Evaluating stem cell gene therapy for treating the brain in Mucopolysaccharidosis II

  • Helene Gleitz

Student thesis: Phd


Mucopolysaccharidosis type II (MPS II) is a rare X-linked lysosomal storage disorder caused by a deficiency in the iduronate-2-sulphatase (IDS) enzyme that normally degrades heparan sulphate and dermatan sulphate in the lysosomal compartment. Most MPS II patients display progressive cognitive and skeletal impairment that results in death in teenage years. Enzyme replacement therapy is available but remains inefficacious to treat the neurological symptoms in MPS II due to its size and the presence of the blood-brain barrier (BBB). The assessment of novel therapeutics to treat the brain in MPS II mice is primarily evaluated through biochemical and behavioural examinations. Previous literature highlighted behaviour differences using a variety of behavioural test paradigms, with important discrepancies in testing ages. We therefore performed a longitudinal study of behavioural differences in the MPS II mouse to identify the most appropriate age to measure therapeutic efficacy. In MPS II mice, a reduction in spontaneous alternation in the Y-maze and anxiolytic behaviour in the open-field were detected at 8 months of age, concomitantly to decreased coordination and balance, and skeletal thickening of the long bones and zygomatic arches. Although bone marrow transplantation is recommended to treat the cognitive symptoms in MPS I Hurler, it remains ineffectual in MPS II, likely due to the low levels of enzyme secreted in the brain by bone-marrow derived microglial cells. Hence, we hypothesised that increasing IDS enzyme expression in haematopoietic stem cells and immune cells would significantly improve MPS II phenotype. We compared standard bone marrow transplantation (WT-HSCT) to lentiviral-mediated overexpression of IDS (LV.IDS) or IDS.ApoEII (LV.IDS.ApoEII) enzyme in MPS II haematopoietic stem cells. The IDS.ApoEII enzyme was modified to include a short peptide residue designed to transcytose from the bloodstream into the central nervous system. Cognitive behaviour, neuro-inflammation, a complete reduction in heparan sulphate and correction of neuropathology were obtained with LV.IDS.ApoEII, with only partial correction using LV.IDS and no improvements using WT-HSCT. Interestingly, similar levels of brain IDS enzyme were obtained with LV.IDS and LV.IDS.ApoEII. We hypothesised that full correction in the brain using LV.IDS.ApoEII was mediated by improved enzyme stability and uptake into cells, and increased cellular targeting, leading to full correction. We subsequently designed five novel lentiviral vectors containing short peptide residues previously described as able to cross the BBB. Hydrodynamic injections of plasmid DNA in WT and MPS II animals, and the use of a basic in vitro BBB did not highlight any superior enzyme fusions. Subsequent experiments will focus on a primary porcine BBB model and long-term stem cell gene therapy experiments to determine increased transcytosis potential in vivo. Overall, this thesis provides a strong proof-of-principle study for the use of lentiviral-mediated stem cell gene therapy using LV.IDS.ApoEII to treat the neurological phenotype in MPS II patients.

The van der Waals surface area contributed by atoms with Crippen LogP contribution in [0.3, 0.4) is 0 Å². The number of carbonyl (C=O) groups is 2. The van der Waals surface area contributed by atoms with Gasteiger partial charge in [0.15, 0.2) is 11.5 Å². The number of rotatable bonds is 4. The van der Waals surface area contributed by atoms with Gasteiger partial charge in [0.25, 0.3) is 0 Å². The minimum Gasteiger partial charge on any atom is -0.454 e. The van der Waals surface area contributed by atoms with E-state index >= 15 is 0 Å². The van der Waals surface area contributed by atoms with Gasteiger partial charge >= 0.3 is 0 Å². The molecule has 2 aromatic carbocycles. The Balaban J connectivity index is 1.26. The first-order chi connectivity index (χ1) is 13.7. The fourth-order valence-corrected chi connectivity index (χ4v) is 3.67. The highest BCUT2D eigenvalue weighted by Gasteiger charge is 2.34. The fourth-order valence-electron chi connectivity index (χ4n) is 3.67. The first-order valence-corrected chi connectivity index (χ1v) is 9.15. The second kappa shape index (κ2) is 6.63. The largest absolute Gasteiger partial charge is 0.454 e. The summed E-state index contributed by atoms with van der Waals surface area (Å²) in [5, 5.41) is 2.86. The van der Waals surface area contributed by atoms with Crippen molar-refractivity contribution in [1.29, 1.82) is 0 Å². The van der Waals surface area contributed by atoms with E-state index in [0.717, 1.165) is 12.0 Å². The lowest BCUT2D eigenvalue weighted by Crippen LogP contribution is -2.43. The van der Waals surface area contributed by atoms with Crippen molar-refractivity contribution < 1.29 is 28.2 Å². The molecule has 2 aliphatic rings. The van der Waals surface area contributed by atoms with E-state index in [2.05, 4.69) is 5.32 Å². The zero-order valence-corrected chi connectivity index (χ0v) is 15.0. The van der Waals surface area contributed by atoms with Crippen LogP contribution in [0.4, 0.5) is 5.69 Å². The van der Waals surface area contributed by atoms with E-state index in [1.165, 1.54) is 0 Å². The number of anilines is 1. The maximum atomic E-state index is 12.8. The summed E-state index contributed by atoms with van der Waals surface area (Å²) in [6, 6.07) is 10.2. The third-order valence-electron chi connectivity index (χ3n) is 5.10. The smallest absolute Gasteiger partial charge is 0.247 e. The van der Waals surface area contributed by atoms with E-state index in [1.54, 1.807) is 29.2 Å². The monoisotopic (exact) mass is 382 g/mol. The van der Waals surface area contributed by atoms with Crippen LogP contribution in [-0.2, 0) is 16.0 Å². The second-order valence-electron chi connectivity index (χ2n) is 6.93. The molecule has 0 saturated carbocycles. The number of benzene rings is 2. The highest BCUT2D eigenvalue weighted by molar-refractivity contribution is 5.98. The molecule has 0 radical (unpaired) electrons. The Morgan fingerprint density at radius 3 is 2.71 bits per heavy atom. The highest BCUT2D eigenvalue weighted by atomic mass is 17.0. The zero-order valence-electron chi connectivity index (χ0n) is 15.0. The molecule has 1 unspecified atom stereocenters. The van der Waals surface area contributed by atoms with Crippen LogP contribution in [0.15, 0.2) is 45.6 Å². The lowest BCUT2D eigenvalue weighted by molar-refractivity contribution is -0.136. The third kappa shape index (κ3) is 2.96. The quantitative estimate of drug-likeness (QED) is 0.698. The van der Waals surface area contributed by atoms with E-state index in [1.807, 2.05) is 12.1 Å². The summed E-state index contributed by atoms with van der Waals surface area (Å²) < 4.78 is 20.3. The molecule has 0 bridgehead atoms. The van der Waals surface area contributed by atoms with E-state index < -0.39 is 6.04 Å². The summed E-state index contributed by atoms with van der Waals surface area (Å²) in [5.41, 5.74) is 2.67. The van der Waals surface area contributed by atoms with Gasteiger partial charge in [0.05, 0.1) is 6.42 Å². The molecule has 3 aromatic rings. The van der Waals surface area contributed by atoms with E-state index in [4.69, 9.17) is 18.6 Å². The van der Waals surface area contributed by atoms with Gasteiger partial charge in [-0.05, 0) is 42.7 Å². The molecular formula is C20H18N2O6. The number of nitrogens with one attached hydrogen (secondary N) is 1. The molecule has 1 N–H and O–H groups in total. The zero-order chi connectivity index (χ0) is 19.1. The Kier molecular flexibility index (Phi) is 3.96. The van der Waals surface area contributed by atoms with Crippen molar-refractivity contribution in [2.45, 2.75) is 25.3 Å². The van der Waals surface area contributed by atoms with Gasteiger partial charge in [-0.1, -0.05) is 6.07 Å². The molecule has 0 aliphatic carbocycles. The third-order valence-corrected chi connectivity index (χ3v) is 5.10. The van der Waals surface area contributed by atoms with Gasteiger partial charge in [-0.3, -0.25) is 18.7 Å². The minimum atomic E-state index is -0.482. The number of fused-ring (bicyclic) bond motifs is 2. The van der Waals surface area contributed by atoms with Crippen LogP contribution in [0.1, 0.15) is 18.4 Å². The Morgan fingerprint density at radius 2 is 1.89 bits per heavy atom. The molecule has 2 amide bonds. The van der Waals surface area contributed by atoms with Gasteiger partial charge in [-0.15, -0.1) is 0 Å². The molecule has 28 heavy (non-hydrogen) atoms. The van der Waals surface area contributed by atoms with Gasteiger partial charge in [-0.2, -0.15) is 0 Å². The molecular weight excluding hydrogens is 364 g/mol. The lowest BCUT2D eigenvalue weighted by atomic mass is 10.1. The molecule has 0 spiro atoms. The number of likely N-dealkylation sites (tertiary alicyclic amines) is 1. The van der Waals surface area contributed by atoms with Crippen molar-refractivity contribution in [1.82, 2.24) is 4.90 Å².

Date of Award1 Aug 2018
Original languageEnglish
Awarding Institution
  • The University of Manchester
SupervisorRebecca Holley (Supervisor) & Brian Bigger (Supervisor)


  • Mucopolysaccharidosis type II
  • Stem cell gene therapy
  • Bone marrow transplantation
  • Blood-brain barrier

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